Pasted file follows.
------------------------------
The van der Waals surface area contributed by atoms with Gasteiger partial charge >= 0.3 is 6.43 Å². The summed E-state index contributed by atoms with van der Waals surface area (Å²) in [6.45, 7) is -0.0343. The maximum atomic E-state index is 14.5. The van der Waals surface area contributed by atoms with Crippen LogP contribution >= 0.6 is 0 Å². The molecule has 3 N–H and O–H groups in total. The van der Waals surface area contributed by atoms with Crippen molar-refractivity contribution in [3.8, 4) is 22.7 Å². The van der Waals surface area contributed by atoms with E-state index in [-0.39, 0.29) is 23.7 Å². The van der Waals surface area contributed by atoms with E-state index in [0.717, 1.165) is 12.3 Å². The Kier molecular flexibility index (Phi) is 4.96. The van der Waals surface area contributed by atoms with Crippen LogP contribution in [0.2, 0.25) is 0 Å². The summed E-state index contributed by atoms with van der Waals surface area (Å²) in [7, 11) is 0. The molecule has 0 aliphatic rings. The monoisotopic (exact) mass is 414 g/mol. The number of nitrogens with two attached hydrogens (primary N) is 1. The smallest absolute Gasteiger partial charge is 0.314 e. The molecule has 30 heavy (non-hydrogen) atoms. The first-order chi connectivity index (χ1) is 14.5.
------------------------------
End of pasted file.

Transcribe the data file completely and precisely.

The van der Waals surface area contributed by atoms with Gasteiger partial charge >= 0.3 is 6.43 Å². The summed E-state index contributed by atoms with van der Waals surface area (Å²) in [6.45, 7) is -0.0343. The maximum atomic E-state index is 14.5. The van der Waals surface area contributed by atoms with Crippen LogP contribution >= 0.6 is 0 Å². The molecule has 3 N–H and O–H groups in total. The van der Waals surface area contributed by atoms with Crippen molar-refractivity contribution in [3.8, 4) is 22.7 Å². The van der Waals surface area contributed by atoms with E-state index in [-0.39, 0.29) is 23.7 Å². The van der Waals surface area contributed by atoms with E-state index in [0.717, 1.165) is 12.3 Å². The Kier molecular flexibility index (Phi) is 4.96. The van der Waals surface area contributed by atoms with Crippen LogP contribution in [0.2, 0.25) is 0 Å². The summed E-state index contributed by atoms with van der Waals surface area (Å²) in [7, 11) is 0. The molecule has 0 aliphatic rings. The monoisotopic (exact) mass is 414 g/mol. The number of nitrogens with two attached hydrogens (primary N) is 1. The smallest absolute Gasteiger partial charge is 0.314 e. The molecule has 30 heavy (non-hydrogen) atoms. The first-order chi connectivity index (χ1) is 14.5.